Nicolas Morgan, the director of a Toronto-based firm, named “Morgan Solar”, helped by his brother, John Paul Morgan, has invented a solar concentrator that gives a different approach to solar concentrators, by making them more appealing both as price and as durability/efficiency.
Their new solar concentrator device is called “Light-Guide Solar Optic”, and it uses no mirrors, complex optical setups, or chemicals to trap and use the incoming light. It is made of molded acrylic material, and it bends the light that comes from whatever angle into the same central point, where it is directed outside. He exemplifies this by pointing a penlight directly at the concentrator’s flat surface, which directs it towards the center.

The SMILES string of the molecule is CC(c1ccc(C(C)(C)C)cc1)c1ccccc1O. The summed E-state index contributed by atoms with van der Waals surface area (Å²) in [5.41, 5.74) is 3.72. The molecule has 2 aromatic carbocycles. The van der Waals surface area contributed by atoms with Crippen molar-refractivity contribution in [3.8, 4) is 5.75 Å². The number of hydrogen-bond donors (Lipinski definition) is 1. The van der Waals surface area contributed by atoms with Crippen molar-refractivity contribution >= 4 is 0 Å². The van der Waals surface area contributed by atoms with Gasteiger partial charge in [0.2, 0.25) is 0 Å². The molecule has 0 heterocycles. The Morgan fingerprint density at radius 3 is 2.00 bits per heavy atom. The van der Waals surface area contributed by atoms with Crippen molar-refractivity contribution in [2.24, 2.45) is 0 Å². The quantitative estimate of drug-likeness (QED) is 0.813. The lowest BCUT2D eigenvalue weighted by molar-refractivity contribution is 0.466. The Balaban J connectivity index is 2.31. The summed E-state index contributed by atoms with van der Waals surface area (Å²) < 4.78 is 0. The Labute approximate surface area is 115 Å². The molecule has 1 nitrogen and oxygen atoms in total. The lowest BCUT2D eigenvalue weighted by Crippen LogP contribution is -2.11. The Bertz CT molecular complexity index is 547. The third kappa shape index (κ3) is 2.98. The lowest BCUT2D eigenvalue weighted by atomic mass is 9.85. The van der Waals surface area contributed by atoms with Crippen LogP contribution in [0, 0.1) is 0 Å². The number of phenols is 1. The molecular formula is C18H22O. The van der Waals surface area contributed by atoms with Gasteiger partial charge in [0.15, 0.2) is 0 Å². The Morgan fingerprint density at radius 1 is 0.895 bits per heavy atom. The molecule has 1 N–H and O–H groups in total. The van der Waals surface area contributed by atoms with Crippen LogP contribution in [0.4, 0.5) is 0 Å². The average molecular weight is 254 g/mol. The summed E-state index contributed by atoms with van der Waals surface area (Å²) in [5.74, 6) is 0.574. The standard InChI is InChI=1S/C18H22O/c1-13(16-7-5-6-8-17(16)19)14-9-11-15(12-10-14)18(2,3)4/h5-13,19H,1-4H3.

The advantage of Morgan’s concentrator is that it is a solid state, with no need of complicated optical technology and transporting system, that would rise the price many times.
Embedded in the center of Morgan Solar’s concentrator is a secondary, round optic made of glass. With a flat bottom and convex, mirrored top, the optic receives the incoming barrage of light at a concentration of about 50 suns and amplifies it to nearly 1,000 suns before bending the light through a 90-degree angle.
Morgan’s solar concentrator is made to last: its lifetime is projected to about 25 years. That’s why they use glass instead of acrylic in the power-part of it and limit the light concentration to 50 suns. The whole system is designed in such manner that it is about 30% efficient and its price rivals to the one of thin film. They will also use precise sun-tracking devices to ensure best efficiency.
The company says that the first commercial samples will be available in about 2 years.